Book Girl grabbed my attention, writes Amy Boucher Pye. A book about books and the joys and wonders of reading – yes please!
I like that Sarah Clarkson has written it from the vantage of faith, and how reading can enrich our walk with God. And I appreciated the bits of her story that she shared, including (you won’t be surprised) being an American living in the UK.
I’m guessing if you’re a regular reader of the book club, you’ll need no convincing as to the benefits of reading. It’s good to be reminded, however, and Sarah’s 20+ reading lists are worth pondering and discussing. She sought to write “about the dance and joy of women reading, an invitation to that wise laughter, to the grace known by all the book girls of the world who live by the delighted conviction that reading is a vital ingredient in a woman’s full engagement with her faith, her creativity, and her capacity to grow in knowledge and love throughout each season of her life.”
She explores such topics as how books can broaden our worlds, shape our stories, stir our imaginations, open us to wonder, give us hope, and strengthen our walk with God. In each of these areas, she lists books to fit the theme. I agreed with many of her selections – she names Elizabeth Goudge as one of her favourites, an author well-loved by many of us in the book club – and added some new selections to my wish list, but I disagreed with a few too. But that’s the point about recommendations, for we’re not always going to agree on what’s a good read and what’s not.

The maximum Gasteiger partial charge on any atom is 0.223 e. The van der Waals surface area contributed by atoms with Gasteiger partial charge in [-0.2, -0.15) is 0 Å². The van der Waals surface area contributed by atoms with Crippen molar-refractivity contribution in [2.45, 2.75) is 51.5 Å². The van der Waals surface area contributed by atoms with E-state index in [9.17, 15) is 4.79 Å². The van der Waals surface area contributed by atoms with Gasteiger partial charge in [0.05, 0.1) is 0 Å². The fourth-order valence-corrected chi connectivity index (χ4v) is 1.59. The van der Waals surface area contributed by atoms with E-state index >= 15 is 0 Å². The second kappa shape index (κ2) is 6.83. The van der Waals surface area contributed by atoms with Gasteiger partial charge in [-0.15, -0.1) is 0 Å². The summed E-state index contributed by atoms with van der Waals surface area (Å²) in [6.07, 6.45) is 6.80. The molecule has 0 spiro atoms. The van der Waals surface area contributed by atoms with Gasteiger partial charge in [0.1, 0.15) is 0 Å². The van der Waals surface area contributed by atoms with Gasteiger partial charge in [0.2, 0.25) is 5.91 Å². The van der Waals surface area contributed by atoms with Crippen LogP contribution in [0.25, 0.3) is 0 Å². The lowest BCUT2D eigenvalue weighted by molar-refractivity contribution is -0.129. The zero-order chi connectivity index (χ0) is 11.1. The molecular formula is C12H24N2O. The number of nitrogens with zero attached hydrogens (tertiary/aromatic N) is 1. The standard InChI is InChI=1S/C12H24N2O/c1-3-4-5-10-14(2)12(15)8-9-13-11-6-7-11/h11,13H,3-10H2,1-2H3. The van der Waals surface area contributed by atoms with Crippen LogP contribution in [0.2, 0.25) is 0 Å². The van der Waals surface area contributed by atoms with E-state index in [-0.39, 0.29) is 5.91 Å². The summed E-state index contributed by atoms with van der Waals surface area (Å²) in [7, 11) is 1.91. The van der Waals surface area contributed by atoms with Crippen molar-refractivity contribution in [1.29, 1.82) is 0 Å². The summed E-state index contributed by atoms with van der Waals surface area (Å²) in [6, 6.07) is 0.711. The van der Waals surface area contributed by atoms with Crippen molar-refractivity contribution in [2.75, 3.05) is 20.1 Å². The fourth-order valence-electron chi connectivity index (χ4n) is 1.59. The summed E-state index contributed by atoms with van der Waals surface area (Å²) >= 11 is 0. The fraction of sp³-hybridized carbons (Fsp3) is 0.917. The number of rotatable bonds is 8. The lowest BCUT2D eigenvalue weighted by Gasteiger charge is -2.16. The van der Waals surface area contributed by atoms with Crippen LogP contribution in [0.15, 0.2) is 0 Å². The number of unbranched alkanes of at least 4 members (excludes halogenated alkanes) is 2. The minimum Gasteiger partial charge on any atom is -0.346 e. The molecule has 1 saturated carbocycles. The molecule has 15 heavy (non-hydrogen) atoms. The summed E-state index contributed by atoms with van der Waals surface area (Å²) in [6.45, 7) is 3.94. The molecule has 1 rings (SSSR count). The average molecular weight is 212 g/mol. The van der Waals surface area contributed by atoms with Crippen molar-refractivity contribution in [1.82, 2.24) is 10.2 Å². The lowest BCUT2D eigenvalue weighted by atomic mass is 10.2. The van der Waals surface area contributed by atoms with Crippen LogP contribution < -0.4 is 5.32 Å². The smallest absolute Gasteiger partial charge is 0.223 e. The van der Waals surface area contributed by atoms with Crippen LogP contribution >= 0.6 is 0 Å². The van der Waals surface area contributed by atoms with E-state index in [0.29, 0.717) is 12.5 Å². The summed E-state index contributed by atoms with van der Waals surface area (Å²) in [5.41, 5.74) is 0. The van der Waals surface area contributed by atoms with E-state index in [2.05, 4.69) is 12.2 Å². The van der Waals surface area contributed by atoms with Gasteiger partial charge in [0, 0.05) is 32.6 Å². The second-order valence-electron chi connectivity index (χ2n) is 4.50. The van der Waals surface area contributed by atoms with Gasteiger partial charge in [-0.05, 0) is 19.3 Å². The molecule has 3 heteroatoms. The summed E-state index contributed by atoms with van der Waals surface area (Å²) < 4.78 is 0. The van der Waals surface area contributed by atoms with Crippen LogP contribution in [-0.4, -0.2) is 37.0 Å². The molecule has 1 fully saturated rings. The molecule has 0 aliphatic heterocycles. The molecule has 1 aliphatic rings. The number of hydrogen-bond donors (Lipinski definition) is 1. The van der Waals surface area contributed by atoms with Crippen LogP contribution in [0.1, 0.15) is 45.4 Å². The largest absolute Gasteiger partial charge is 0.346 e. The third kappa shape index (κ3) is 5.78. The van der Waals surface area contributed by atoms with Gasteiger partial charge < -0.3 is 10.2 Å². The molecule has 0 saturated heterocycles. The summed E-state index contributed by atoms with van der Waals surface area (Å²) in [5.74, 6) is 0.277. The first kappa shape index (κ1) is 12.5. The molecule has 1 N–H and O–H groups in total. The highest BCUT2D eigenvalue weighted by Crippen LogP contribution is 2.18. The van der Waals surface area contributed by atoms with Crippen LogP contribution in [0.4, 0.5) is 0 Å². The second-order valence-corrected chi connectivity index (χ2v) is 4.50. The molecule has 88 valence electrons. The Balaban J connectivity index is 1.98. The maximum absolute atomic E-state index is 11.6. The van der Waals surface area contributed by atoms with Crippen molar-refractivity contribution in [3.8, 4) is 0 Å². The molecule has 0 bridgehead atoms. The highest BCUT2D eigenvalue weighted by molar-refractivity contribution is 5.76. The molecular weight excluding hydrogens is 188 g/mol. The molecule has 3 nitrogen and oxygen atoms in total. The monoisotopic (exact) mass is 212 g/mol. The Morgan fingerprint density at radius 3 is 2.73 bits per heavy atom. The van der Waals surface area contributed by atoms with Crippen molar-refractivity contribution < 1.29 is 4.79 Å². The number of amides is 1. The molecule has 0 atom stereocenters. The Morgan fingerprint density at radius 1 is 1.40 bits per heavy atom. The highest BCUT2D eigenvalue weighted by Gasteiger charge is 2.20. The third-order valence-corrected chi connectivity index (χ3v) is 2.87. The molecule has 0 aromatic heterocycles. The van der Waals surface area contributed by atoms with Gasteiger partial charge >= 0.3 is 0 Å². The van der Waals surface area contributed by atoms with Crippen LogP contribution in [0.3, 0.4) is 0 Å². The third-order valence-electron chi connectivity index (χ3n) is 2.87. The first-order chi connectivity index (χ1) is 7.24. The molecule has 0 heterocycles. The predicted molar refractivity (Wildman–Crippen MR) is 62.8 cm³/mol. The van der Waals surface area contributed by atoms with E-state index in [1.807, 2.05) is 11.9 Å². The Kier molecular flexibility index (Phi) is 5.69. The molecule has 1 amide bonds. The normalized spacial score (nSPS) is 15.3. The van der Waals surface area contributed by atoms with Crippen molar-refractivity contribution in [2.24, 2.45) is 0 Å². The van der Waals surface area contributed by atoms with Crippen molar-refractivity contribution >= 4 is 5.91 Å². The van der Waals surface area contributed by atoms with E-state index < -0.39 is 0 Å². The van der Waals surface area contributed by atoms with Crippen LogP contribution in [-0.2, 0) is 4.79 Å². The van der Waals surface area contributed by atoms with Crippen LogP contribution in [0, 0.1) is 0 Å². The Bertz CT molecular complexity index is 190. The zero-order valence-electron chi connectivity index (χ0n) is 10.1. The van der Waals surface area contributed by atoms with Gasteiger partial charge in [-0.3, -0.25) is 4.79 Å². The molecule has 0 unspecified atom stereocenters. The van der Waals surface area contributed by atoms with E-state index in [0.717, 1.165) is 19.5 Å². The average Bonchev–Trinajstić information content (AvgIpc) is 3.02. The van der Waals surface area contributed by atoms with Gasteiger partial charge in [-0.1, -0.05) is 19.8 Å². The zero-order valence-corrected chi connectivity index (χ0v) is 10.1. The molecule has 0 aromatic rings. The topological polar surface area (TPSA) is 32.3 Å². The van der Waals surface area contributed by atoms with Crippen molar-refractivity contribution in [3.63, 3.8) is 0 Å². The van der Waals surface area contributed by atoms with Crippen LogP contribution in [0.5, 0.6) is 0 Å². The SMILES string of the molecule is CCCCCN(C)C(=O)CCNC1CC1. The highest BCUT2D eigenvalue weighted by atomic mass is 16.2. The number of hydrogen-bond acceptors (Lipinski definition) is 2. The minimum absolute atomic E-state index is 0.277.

I particularly appreciated her discussion of reading so-called ‘Christian’ books. I tend to choose books for this column that are published by Christian publishers because I love to encourage people in their faith and I’m so keen to support this industry that has experienced many a hard knock over the year. But I don’t read only these types of books, and agree with her that many mainstream novels can help us to think deeply about our faith.
Yet I also defend strongly those of us in the book club who don’t want to read something that goes against pondering what is good and true and beautiful and holy (Philippians 4:8). That’s the verse I tend to quote in their defence, and Sarah quotes it as well in her discussion of this issue.
Book Girl is one to page through when you’re wondering what to read next. Two small quibbles – it could have been written for women and men, and there’s a bit of repetition that could have been excised, for some authors are introduced more than once. But it’s an interesting read and a good resource.